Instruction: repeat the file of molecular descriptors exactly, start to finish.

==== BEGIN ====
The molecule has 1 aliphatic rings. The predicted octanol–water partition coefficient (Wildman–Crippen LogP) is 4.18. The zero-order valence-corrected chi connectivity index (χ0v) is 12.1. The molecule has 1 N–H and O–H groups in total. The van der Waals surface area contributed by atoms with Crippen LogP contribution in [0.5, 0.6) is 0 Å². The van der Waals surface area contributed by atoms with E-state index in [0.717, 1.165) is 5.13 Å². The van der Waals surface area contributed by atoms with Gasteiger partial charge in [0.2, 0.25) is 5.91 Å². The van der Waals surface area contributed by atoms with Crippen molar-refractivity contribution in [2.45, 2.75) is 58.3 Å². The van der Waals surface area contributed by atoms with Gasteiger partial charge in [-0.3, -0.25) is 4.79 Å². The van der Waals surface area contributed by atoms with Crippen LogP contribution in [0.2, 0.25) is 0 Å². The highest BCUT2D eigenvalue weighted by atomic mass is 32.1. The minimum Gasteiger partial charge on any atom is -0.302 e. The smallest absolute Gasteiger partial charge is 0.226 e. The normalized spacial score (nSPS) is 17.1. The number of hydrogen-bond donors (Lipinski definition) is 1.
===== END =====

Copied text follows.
The molecule has 1 aliphatic rings. The predicted octanol–water partition coefficient (Wildman–Crippen LogP) is 4.18. The zero-order valence-corrected chi connectivity index (χ0v) is 12.1. The molecule has 1 N–H and O–H groups in total. The van der Waals surface area contributed by atoms with Crippen LogP contribution in [0.5, 0.6) is 0 Å². The van der Waals surface area contributed by atoms with E-state index in [0.717, 1.165) is 5.13 Å². The van der Waals surface area contributed by atoms with Gasteiger partial charge in [0.2, 0.25) is 5.91 Å². The van der Waals surface area contributed by atoms with Crippen molar-refractivity contribution in [2.45, 2.75) is 58.3 Å². The van der Waals surface area contributed by atoms with Gasteiger partial charge in [-0.3, -0.25) is 4.79 Å². The van der Waals surface area contributed by atoms with Crippen LogP contribution in [0.2, 0.25) is 0 Å². The highest BCUT2D eigenvalue weighted by atomic mass is 32.1. The minimum Gasteiger partial charge on any atom is -0.302 e. The smallest absolute Gasteiger partial charge is 0.226 e. The normalized spacial score (nSPS) is 17.1. The number of hydrogen-bond donors (Lipinski definition) is 1.